Midnight Express: How Hollywood Manipulates, Distorts, Defames, Libels and Propagandizes
Next week will mark the 68th birthday of one of the most influential — albeit underrated — filmmakers of our time, Alan Parker.
The English director created a number of prominent movies, including “Fame”; “Pink Floyd’s The Wall”; “Angel Heart”; “Mississippi Burning”; “The Commitments”; and “Angela’s Ashes.”
However, Parker’s best known film was one that sealed his reputation and concurrently created a controversy that persists to the day.
In October 1978, Parker’s epic “Midnight Express” was released and caused an immediate sensation in Britain, Europe and North America.
Based on an apparent “true” story, the film told the tale of Billy Hayes, a young American man who was arrested at the airport in Istanbul, Turkey for trying to smuggle hashish. Then the film grimly follows his subsequent conviction and incarceration in a brutal Turkish prison.
When I first watched this movie, as an impressionable young lad (probably too young, considering the adult subject matter), it made an overwhelming impact on me.
The film introduced me to a country and an environment I knew nothing about – but one that I found disturbing, compelling, fascinating and frightening.
Life in a gloomy prison in Turkey was portrayed in (apparent) graphic realism — a world ruled by fear, deception and extreme violence.
With the pulsating, hypnotic disco-influenced soundtrack by Giorgio Moroder, Midnight Express engrosses the viewer inside the claustrophobic, filthy realm of a gothic prison filled with murderers, perverts and rapists.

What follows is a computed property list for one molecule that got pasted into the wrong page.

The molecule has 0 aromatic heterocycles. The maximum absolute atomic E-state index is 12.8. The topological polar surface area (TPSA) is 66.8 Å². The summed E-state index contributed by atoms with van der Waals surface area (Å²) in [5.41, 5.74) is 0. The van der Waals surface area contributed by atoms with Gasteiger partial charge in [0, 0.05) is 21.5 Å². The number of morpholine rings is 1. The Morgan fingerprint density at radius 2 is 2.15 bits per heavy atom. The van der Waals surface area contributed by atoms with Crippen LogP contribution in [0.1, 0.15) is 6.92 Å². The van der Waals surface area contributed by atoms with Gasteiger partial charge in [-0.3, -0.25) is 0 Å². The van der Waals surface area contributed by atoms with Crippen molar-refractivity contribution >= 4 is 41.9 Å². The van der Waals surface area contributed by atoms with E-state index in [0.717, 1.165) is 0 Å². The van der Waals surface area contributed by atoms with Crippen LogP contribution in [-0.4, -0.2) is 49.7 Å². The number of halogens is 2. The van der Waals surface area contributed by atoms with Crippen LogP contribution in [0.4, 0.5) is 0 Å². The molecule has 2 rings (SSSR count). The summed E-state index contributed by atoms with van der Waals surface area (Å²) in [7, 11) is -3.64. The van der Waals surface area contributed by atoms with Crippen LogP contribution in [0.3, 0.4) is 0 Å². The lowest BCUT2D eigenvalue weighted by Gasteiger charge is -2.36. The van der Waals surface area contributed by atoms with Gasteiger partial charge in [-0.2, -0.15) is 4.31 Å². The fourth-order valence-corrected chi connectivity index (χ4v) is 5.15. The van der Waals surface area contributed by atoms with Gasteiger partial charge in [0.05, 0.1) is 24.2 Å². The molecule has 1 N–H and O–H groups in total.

In the next-to-last scene, where Hayes kills his psychotically-brutal prison guard (“Police-baba”) and escapes the jail, one feels an incredible sense of euphoria and relief.
The sights and sounds from this spectacularly well-made film stayed with me for years, unlike any other piece of cinema I had watched up to that point.
However, as I got older, learned more about the world and travelled a bit, my attitude towards Midnight Express changed… quite dramatically.
I eventually realized that Parker’s masterpiece was a brilliant example of Hollywood propaganda designed to vilify and demonize Turkey and the Turkish people.
Of course, my evolution of thought was slow and gradual. When I first met real-live, actual Turks and mentioned the film, they expressed their anger about it. At first I didn’t understand their distress – after all, I countered, “it’s only a movie.”
But I realized that Midnight Express had insidiously penetrated into my subconscious and even made me fear the Turks.
The movie depicts Turks as violent, immoral, venal, psychopathic and debased. It’s understandable to portray violent, dangerous criminals in such an unflattering light, but the film extended this negative ethos to the judiciary, the courts and civil servants. Indeed, Midnight Express appeared to indict the entire Turkish nation as hopelessly corrupt, grotesque and “evil.”
I doubt any popular film in modern history has committed such a grave injustice against a whole country.